And so the adventures of Willow Rollins roll on. I’ve managed another doodle of a member of the cast and included it below, which you’ll find above the prose, which goes on toward the bottom. Be sure to bring yourself up to speed with Chapter One and Chapter Two if you haven’t yet, and then, by all means, please enjoy the next installment of this very rough draft of a story that takes place in the world of Aeldun. For more of Aeldun’s creatures and peoples, you might check out my first novel, Glimpses of Heather. Be well and travel far!
The Lechari lived in darkness, deep beneath the forest from which they took their name, among stone and root, spinning webs and mixing potions, and rarely dealing with the other peoples of Aeldun. Their secrecy was originally borne of habit more than necessity, but as time marched on those groups unscathed by the dawn of the second age became targets for the power hungry and corrupt, who longed for the return of those potent magics so freely wielded by the Archmagi Ilphaeri. The Sable Sundering had changed Aeldun from a land immersed in a sea of the arcane to one of shallow wells and vernal springs, tide pools severed from the ocean. The Lechari were compelled by their goddess, Eropethi, to remain out of sight for their own safety and to keep the new leaders of the human tribes as distant from true magics as possible.
Now and then a member of the coven would venture into the towns or cities of her own accord, seeking contact with the outside world under the guise of collecting specimens and knowledge. They knew enough to keep their secrets, but just the same they longed to share themselves and be welcomed, so they donned disguises and altered their forms to appear as bipedal as possible, and slipped into crowds to be one with Ael’s other children. These Lechari were called Nisabi by their kin, which meant not self in their whispering tongue. Of those who longed to be Nisabi but lacked the clout or spell forms there were few, and they were often ridiculed for their cowardice or arcane ineptitude, and in turn they eschewed most group rituals and customs and built their own private dens far removed from the scathing remarks of their sisters. It was a lonely way to be and made the want of company – especially of those who had yet to scorn them – all the more tragic and consuming.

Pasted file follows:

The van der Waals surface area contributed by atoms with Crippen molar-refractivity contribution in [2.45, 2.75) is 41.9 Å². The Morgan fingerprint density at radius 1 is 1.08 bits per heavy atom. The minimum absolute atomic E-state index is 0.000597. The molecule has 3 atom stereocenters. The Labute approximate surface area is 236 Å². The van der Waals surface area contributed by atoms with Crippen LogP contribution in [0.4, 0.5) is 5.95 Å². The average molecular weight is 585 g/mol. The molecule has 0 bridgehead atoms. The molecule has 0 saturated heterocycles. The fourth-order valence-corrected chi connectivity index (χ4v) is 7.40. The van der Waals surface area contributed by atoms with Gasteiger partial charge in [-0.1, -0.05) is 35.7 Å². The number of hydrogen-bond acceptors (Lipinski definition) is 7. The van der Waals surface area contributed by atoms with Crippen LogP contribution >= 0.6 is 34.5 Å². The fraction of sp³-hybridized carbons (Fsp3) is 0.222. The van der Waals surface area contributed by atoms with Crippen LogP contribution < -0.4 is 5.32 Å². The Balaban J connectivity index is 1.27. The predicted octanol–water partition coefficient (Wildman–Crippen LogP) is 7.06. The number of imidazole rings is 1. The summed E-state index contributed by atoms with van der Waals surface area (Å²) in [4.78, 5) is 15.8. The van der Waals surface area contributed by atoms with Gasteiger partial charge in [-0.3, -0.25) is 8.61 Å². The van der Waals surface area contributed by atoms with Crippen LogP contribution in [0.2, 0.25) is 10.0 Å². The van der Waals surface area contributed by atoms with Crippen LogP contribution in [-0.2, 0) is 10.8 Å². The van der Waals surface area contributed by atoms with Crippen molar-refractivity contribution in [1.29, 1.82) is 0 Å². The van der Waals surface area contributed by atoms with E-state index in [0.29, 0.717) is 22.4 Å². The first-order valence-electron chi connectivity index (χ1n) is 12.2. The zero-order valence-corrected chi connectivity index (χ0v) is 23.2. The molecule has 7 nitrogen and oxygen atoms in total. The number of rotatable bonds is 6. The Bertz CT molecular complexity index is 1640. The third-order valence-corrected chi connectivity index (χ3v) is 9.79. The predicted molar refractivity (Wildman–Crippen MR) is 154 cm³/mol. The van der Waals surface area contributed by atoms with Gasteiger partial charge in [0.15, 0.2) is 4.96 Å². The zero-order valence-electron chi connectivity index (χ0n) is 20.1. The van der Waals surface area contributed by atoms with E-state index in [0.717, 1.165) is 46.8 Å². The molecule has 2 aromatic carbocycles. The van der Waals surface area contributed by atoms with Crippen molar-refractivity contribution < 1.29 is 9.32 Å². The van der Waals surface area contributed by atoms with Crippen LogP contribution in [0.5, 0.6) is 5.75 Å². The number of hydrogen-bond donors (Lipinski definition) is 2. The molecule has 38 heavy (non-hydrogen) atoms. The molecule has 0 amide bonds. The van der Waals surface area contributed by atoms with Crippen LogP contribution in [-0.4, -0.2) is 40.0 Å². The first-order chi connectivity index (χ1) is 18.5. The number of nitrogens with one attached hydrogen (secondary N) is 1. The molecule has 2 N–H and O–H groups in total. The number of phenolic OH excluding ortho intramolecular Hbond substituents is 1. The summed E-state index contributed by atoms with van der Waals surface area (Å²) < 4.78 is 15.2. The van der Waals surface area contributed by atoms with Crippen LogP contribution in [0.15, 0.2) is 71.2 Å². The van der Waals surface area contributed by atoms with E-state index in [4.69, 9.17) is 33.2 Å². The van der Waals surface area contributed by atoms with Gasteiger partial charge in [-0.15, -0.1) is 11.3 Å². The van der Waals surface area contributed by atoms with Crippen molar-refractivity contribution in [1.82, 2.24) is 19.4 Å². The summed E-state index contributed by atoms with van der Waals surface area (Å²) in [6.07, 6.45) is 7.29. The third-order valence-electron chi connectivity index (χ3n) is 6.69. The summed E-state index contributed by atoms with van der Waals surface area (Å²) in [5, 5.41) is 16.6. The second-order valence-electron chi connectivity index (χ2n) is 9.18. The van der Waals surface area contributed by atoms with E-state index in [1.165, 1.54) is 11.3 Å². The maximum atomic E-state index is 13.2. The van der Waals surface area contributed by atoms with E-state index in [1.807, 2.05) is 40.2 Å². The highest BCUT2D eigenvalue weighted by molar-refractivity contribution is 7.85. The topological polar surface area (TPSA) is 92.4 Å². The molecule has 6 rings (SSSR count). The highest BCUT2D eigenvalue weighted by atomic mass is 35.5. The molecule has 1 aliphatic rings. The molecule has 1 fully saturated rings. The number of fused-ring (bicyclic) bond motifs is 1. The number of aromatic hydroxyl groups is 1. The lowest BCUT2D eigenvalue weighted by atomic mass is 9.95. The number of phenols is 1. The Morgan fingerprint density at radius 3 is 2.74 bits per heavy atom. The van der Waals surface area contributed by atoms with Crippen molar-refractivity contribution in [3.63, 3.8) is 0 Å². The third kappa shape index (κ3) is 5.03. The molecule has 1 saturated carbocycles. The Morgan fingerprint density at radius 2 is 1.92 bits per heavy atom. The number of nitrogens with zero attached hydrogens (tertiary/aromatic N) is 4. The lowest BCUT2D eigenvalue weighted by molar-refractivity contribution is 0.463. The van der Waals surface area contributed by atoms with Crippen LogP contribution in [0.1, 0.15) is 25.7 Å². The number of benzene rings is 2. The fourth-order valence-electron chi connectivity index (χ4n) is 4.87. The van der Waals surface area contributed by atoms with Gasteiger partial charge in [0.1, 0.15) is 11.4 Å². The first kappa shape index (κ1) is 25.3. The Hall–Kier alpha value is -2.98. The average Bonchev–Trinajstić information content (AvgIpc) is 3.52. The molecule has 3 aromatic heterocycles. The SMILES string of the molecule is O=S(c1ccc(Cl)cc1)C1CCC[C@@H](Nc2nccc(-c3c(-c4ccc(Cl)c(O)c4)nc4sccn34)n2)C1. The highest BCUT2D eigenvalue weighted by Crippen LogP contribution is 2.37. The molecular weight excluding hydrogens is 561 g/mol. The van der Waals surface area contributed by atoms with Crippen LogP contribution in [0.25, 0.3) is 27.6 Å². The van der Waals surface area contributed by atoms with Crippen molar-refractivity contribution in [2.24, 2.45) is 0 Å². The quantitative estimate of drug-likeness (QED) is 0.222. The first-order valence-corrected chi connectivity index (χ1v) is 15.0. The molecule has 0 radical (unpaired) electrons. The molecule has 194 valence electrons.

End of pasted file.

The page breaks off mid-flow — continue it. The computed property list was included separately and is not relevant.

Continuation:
Frei Gespinst was just such a woman.
Her home was built into a passage parallel to the corpse sluice, which she had joined through careful digging and reinforcements. The haunts kept their distance thanks to what talent Frei possessed, but she still disliked their moaning groans and rattling bones, which her barriers could not mute no matter how she tinkered with their glyphs. It made her cross at times, but few things that made Lechari cross made them cross for long. Frei was fond of finding distractions no matter the circumstances and at this she truly excelled. In fact, when she was inducted into the coven she barely managed a wincing twitch as her humanity was twisted into Eropethi’s likeness. She was much too busy recognizing her sisters in spite of their heavy white veils, and picking out their notes from among the cacophony of chanting. Frei had taken a moment before she began her recitation when the first changing had completed, and not because it left the body so racked and tortured that breath could not be squandered upon words and the tongue so dry knew nothing of a syllable, but rather due to her interest in the intricate glass mosaics of her God Queen Eropethi, which filled all but the floor of the great nest at the heart of the Lechari web-works. Afterward, as she rose on her six newly formed spider legs with nary a misstep or weak jointed stumble as her sisters each had, the assembly’s awe was palpable. They asked how she was so nimble so soon and she merely smiled, not quite sure why they asked why, and deeply consumed by her own vanity. The vanity would not last, nor would the celebrity of the sure-footed daughter of Eropethi. No one present for her initiation could likely have predicted where she wound up or with whom she took her tea.